Edgar Degas / France 1834–1917 / Trois danseuses à la classe de danse (Three dancers at a dance class) c.1888–90 / Oil on cardboard / 50.5 x 60.6cm / Purchased 1959 with funds donated by Major Harold de Vahl Rubin / Collection: Queensland Art Gallery

Edgar Degas
Trois danseuses a la classe de danse (Three dancers at a dance class) c.1888–1890

On Display: QAG, Gallery 7

Trois danseuses à la classe de danse (Three dancers at a dance class) depicts one of Edgar Degas’s favourite themes — dancers captured in casual off-stage poses. The painting’s unusual diagonal composition was influenced by the artist’s interest in Japanese woodcut prints, popular in Paris at the time.

The bench in Degas’s painting is part of an overall scheme allowing the artist to investigate a variety of poses: a seated figure, a figure supporting a raised foot, a figure standing nearby, figures conversing. Ballet classes provided ample opportunity for Degas to study the human body — from intense activity to periods of rest.

This is a late oil painting by the artist, dating from a time when pastel was, in fact, his preferred medium.

Edgar Degas has been traditionally associated with the French Impressionists of the late nineteenth century, a group of artists who favoured new ways of recording modern life. Like many artists of his time, Degas looked to the leisure activities of the French middle class for his subject matter, which ranged from horseracing and ballet dancers to cafe and working-class scenes.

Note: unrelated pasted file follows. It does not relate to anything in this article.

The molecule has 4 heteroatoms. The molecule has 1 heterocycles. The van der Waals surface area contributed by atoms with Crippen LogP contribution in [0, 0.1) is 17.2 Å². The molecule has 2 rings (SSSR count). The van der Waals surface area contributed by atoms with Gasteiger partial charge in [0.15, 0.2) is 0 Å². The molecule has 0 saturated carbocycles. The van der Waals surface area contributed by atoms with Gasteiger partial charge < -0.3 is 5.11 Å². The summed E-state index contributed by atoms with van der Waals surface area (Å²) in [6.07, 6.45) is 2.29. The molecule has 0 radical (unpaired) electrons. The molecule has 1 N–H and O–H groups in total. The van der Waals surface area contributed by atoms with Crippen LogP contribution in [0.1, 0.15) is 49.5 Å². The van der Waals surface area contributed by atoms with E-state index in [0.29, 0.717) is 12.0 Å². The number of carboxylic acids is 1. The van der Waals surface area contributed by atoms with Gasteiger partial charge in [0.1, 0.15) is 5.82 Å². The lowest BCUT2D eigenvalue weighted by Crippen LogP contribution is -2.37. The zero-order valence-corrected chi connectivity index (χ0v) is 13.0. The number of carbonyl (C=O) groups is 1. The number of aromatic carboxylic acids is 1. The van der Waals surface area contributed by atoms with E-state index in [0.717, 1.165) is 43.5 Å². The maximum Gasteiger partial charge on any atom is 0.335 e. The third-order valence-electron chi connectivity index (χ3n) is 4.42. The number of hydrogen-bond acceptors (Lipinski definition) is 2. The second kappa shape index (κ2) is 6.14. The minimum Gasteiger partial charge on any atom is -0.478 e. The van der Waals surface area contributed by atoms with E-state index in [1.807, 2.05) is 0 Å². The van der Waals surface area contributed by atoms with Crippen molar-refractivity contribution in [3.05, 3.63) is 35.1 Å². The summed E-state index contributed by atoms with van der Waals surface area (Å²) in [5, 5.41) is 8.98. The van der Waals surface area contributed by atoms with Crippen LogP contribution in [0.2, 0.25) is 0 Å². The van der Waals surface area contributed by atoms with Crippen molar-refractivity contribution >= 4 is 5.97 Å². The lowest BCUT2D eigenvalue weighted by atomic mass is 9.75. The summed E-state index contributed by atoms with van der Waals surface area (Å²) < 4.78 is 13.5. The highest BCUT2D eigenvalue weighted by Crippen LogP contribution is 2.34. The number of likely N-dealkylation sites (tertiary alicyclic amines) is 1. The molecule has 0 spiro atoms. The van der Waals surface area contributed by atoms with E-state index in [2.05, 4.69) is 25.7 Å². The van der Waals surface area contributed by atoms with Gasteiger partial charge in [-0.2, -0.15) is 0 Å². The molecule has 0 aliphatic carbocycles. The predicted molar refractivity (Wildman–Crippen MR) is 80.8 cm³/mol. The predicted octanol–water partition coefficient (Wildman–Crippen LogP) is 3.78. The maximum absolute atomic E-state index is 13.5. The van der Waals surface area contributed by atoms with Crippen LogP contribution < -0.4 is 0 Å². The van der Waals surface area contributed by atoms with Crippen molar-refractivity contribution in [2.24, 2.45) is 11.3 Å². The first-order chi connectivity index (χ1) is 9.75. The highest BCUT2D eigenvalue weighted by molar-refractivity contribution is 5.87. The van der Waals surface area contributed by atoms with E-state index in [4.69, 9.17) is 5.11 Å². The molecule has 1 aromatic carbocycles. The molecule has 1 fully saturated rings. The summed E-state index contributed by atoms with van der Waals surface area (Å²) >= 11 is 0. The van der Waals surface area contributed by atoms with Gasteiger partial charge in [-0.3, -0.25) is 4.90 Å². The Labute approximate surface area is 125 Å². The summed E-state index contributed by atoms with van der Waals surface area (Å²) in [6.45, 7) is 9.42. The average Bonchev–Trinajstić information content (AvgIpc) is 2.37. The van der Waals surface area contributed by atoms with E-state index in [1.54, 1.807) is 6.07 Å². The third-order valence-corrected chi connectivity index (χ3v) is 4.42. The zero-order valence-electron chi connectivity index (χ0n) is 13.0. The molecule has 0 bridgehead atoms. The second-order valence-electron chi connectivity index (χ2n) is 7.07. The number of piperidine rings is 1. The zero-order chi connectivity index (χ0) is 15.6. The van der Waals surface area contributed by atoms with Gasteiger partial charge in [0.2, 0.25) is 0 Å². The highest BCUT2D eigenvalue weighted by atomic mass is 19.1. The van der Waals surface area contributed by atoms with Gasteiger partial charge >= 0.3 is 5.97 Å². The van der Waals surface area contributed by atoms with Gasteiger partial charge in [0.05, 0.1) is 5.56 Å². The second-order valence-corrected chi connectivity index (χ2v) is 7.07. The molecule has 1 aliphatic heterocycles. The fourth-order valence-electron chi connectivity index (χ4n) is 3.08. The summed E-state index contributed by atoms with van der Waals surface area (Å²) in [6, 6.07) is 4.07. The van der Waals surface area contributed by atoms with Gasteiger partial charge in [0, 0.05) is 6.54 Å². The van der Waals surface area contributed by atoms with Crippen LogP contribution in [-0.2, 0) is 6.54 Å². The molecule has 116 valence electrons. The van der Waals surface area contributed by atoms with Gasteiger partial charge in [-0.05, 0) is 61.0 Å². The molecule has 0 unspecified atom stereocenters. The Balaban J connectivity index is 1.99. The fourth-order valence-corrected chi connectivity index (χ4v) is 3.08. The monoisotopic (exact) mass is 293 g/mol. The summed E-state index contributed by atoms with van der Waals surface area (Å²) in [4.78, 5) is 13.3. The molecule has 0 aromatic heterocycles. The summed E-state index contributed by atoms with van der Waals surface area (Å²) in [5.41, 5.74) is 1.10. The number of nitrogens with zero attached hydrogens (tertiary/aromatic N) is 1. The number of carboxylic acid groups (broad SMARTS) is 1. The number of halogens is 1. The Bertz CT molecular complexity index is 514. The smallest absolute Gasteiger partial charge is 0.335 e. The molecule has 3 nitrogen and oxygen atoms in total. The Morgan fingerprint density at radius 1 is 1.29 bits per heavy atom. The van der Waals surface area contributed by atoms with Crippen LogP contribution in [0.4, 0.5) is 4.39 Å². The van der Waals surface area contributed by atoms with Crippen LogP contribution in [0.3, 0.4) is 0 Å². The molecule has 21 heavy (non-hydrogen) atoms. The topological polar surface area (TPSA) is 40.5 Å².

While he exhibited with the Impressionists, he was not formally part of the group and their technical innovations, which were more concerned with linear and compositional issues. Also a printmaker and sculptor, Degas’s drafting skills and delicate balance of colour ensure he is considered one of the great painters of this era.

Although he claimed disdain for Japonisme in later life, he made no secret of his admiration for Japanese prints, and was one of the first French artists to collect ukiyo-e woodblock prints in the mid 1860s.

Degas was also a keen photographer and later turned largely to sculpture. Sculpture was essentially a private and exploratory practice for Degas; he constantly remade and refined, varying poses, weight distribution and size as part of an obsessive private experiment. Upon his death, some 150 sculptures were discovered in his studio, with only around 70 complete.